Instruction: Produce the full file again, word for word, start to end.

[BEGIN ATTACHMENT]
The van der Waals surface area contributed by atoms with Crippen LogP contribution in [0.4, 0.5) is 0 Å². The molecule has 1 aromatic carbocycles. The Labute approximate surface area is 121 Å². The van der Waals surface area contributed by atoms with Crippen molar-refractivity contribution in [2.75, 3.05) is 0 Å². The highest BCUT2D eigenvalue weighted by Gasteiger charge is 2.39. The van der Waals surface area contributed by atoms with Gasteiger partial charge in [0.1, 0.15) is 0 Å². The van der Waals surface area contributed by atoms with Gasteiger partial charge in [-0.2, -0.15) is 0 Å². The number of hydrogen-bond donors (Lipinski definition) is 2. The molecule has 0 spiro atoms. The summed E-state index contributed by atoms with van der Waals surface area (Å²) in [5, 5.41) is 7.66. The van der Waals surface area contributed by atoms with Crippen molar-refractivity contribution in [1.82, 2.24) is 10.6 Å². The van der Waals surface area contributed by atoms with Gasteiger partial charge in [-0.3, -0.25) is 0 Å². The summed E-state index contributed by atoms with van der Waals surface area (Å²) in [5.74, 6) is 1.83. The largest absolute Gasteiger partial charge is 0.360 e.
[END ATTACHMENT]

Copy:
The van der Waals surface area contributed by atoms with Crippen LogP contribution in [0.4, 0.5) is 0 Å². The molecule has 1 aromatic carbocycles. The Labute approximate surface area is 121 Å². The van der Waals surface area contributed by atoms with Crippen molar-refractivity contribution in [2.75, 3.05) is 0 Å². The highest BCUT2D eigenvalue weighted by Gasteiger charge is 2.39. The van der Waals surface area contributed by atoms with Gasteiger partial charge in [0.1, 0.15) is 0 Å². The van der Waals surface area contributed by atoms with Gasteiger partial charge in [-0.2, -0.15) is 0 Å². The number of hydrogen-bond donors (Lipinski definition) is 2. The molecule has 0 spiro atoms. The summed E-state index contributed by atoms with van der Waals surface area (Å²) in [5, 5.41) is 7.66. The van der Waals surface area contributed by atoms with Crippen molar-refractivity contribution in [1.82, 2.24) is 10.6 Å². The van der Waals surface area contributed by atoms with Gasteiger partial charge in [-0.3, -0.25) is 0 Å². The summed E-state index contributed by atoms with van der Waals surface area (Å²) in [5.74, 6) is 1.83. The largest absolute Gasteiger partial charge is 0.360 e.